Two weeks after my review of the MP Select Mini 3D printer, Monoprice’s own website has said this printer has been out of stock, in stock, and out of stock again several times. This almost unimaginably cheap 3D printer is proving to be exceptionally popular, and is in my opinion, a game-changing machine for the entire world of 3D printing.

With the popularity of this cheap printer that’s more than halfway decent, there are bound to be improvements. Those of us who have any experience with 3D printers aren’t going to be satisfied with a machine with any shortcomings, especially if it means we can print enhancements and mods for our printers.

Below are the best mods currently available for this exceptional printer. Obvious problems with the printer are corrected, and it’s made a little more robust. There are mods to add a glass build plate, and a few people are even messing around with the firmware on this machine. Consider this volume one of the MP Mini hacks; with a cheap printer that’s actually good, there are bound to be more improvements.

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Hackaday Links: June 19, 2016

Wait a minute. We’re almost through June and we haven’t seen anyone’s ‘DIY air conditioning’ setup. Oh the shame! How could we ever argue about thermodynamics otherwise? Here’s some copper tubing wrapped around a fan. Does it make sense? Assuming you’re making the ice (or cold whatever) in a room separated from the crappy air con, and you don’t have to pay for electricity (or ice), and you don’t mind hauling buckets of ice every few hours, yes. It’ll work. Now we can argue if you should put salt in the ice water…

I know I mentioned this in last week’s links post, but [Arsenijs]’s Raspberry Pi project is growing by leaps and bounds. He already has more than 33 followers to this project (awesome!) and 3.3k views on his project page. Not only is it climbing in popularity, but this is also a great use for the Raspberry Pi. You don’t see projects like this come around very often.

The Goliath is a quadcopter powered by a lawnmower engine. It was an entry in the first Hackaday Prize, but the project literally never got off the ground. There’s now a Mk. II version in the works. Goliath is getting a new frame made out of aluminum tube and rivets. There’s going to be ducts on the props, and this version might actually fly.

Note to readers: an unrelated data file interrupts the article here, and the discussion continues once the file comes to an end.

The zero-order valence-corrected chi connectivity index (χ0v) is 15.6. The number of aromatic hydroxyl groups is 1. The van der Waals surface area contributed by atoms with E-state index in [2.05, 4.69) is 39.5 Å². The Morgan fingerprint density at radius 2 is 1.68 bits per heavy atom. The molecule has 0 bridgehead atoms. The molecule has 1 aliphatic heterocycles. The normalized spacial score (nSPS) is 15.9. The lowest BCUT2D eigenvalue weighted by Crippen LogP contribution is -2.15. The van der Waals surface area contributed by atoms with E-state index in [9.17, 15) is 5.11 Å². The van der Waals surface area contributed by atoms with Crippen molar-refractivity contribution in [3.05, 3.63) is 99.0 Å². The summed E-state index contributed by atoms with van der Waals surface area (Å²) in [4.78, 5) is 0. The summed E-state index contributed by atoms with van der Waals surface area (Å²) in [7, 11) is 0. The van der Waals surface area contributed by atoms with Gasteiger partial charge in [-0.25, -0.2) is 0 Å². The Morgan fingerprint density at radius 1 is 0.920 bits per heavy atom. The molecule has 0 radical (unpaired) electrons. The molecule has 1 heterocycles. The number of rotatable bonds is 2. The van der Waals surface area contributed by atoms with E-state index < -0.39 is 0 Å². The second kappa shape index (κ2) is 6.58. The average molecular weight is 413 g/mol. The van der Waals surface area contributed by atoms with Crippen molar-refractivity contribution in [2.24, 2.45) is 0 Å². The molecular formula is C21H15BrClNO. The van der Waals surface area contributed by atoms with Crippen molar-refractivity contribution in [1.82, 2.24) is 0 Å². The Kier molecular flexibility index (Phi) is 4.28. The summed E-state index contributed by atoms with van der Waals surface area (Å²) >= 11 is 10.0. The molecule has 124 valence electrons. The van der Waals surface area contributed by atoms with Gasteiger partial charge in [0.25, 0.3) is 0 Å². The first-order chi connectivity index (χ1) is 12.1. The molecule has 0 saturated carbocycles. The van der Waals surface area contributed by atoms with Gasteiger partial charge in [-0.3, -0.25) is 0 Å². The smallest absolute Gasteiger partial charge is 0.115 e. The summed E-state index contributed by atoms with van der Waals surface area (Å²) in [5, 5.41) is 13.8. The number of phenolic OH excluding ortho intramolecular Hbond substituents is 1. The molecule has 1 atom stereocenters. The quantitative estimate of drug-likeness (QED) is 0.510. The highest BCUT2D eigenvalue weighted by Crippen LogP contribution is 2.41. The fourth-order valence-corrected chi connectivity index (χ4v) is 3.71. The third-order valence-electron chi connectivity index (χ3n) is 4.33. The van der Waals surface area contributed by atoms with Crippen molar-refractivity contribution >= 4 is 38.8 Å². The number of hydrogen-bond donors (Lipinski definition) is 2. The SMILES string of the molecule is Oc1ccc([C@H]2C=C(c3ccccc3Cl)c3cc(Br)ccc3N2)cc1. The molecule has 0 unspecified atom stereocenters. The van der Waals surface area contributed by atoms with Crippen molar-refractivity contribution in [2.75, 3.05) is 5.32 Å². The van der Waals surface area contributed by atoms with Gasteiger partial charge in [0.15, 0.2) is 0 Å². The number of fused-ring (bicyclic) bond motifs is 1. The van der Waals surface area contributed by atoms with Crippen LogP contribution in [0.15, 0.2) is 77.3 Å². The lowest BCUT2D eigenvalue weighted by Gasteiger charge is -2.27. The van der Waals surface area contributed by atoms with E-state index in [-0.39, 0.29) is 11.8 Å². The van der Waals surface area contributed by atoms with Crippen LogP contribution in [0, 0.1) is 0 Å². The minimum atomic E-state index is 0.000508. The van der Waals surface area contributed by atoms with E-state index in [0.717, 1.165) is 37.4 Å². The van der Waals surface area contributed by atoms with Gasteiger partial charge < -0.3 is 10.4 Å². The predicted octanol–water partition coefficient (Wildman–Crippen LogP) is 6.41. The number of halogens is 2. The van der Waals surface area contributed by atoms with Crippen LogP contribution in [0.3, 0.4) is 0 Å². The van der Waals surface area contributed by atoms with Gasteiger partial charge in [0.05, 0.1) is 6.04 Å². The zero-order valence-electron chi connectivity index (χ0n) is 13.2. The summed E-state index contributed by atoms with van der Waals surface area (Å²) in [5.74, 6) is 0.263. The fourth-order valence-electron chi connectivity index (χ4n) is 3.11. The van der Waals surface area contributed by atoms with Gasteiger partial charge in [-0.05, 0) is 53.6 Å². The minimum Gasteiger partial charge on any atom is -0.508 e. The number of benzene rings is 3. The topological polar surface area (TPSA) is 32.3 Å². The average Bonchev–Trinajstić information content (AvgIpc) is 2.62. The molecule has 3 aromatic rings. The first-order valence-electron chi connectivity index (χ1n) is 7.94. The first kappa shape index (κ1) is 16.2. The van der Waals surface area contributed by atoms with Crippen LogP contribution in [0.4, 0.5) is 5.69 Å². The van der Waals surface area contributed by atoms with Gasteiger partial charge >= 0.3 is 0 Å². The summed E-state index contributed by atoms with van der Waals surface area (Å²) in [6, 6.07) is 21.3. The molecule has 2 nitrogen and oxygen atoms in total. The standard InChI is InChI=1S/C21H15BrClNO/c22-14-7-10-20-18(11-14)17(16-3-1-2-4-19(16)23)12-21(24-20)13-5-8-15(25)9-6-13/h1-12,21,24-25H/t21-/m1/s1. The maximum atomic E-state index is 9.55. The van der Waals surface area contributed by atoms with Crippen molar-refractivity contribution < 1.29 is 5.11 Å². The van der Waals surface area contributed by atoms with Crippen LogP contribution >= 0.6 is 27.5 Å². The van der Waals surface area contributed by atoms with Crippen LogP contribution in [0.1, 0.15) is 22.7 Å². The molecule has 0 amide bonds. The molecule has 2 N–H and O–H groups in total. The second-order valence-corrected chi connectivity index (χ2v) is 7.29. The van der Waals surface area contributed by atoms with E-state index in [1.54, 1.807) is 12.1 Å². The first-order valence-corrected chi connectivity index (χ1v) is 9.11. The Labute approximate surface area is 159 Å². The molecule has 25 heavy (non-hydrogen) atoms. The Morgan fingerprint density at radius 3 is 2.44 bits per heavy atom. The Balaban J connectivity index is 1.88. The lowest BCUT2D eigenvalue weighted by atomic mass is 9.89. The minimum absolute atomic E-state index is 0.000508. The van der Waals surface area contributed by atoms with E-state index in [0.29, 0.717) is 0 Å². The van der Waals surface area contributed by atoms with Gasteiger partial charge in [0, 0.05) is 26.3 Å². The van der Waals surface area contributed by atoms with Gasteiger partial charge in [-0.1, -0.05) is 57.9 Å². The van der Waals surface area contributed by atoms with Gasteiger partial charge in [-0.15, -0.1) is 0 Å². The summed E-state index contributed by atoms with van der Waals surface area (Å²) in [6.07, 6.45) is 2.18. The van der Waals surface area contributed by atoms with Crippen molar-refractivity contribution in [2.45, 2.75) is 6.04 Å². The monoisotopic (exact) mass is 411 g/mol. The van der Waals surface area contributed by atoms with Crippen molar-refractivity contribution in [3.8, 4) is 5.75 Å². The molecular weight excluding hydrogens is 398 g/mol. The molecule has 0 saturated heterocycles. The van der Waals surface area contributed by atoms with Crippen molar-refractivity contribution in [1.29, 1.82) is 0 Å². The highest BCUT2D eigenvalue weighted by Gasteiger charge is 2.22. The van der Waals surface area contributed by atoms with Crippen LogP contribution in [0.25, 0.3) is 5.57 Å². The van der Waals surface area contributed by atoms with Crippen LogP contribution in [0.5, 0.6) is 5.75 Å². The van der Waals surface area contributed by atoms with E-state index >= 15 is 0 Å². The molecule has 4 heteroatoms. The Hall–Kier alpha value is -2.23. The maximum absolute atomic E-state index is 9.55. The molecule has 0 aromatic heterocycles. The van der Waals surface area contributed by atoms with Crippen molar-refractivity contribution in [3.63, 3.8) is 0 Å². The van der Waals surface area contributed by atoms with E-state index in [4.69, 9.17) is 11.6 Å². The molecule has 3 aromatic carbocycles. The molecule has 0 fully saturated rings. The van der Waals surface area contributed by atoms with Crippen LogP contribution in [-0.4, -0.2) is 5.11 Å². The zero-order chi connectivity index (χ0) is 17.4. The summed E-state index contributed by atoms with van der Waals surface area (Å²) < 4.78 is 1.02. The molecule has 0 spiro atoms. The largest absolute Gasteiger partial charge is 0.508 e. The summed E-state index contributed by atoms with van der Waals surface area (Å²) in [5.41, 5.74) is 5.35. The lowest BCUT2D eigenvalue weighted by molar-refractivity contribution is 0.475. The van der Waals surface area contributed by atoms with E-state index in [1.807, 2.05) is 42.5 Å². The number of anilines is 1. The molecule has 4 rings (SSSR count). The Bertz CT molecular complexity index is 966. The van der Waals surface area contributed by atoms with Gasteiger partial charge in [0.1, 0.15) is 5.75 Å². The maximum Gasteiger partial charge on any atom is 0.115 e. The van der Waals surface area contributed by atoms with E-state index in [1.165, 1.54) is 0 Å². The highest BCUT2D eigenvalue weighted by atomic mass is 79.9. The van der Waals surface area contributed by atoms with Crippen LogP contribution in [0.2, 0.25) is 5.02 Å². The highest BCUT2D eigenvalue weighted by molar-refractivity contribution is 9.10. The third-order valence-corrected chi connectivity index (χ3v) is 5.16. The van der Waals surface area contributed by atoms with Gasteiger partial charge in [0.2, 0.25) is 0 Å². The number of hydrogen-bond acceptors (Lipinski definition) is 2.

You did know Hackaday has it’s own Hackaspace, right? Technically it’s the Supplyframe Design Lab, but there are still a few skull ‘n wrenches hidden in the rafters. The Design Lab is hosting an open house this week on June 23rd, and the design lab residencies will begin July 1st. If you have an idea for something you’d like to build, here’s the residency application.

The LimeSDR is a powerful next generation software defined radio that’s currently on CrowdSupply The crowdfunding campaign ends in just a few days. It’s a very impressive tool, able to send and receive anything from 100 kHz to 3.8 GHz.

Last week one of our writers posted a review on the Monoprice MP Select Mini 3D printer. This printer is becoming stupidly popular, and Monoprice has depleted their inventory twice since then. I’ve been watching the product page for this printer for a while now, and here’s what happens: 1) Printer is out of stock, with an ETA of about a month in the future. 2) Printer is still out of stock, ETA is a few days away. 3) Monoprice has this printer in stock. This cycle seems to repeat every week or so.

Arduino Raycasting. When you think of raycasting, you probably think about Wolfenstein 3D, or other barely 3D games. You don’t need a powerful CPU like a 386 for raycasting – you can do it on an Arduino. The display is a 32×16 matrix of LEDs, control is through a Wii Nunchuck, and yes, head-bobbing is implemented. Here’s a video.